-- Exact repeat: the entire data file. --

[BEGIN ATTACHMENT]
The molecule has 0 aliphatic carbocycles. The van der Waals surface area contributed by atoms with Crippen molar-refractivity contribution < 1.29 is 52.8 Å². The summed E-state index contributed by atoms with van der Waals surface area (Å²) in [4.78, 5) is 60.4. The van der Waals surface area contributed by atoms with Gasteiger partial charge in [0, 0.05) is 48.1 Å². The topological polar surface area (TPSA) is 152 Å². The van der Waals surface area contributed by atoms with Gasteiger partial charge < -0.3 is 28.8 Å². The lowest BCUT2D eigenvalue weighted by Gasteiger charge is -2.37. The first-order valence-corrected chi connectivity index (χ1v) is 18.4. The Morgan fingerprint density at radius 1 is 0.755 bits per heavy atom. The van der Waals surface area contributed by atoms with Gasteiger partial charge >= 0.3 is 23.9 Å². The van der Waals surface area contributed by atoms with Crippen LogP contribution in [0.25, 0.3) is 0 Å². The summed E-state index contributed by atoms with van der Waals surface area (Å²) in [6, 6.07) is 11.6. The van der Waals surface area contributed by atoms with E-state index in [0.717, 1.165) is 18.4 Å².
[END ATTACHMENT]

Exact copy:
The molecule has 0 aliphatic carbocycles. The van der Waals surface area contributed by atoms with Crippen molar-refractivity contribution < 1.29 is 52.8 Å². The summed E-state index contributed by atoms with van der Waals surface area (Å²) in [4.78, 5) is 60.4. The van der Waals surface area contributed by atoms with Gasteiger partial charge in [0, 0.05) is 48.1 Å². The topological polar surface area (TPSA) is 152 Å². The van der Waals surface area contributed by atoms with Gasteiger partial charge < -0.3 is 28.8 Å². The lowest BCUT2D eigenvalue weighted by Gasteiger charge is -2.37. The first-order valence-corrected chi connectivity index (χ1v) is 18.4. The Morgan fingerprint density at radius 1 is 0.755 bits per heavy atom. The van der Waals surface area contributed by atoms with Gasteiger partial charge >= 0.3 is 23.9 Å². The van der Waals surface area contributed by atoms with Crippen LogP contribution in [0.25, 0.3) is 0 Å². The summed E-state index contributed by atoms with van der Waals surface area (Å²) in [6, 6.07) is 11.6. The van der Waals surface area contributed by atoms with E-state index in [0.717, 1.165) is 18.4 Å².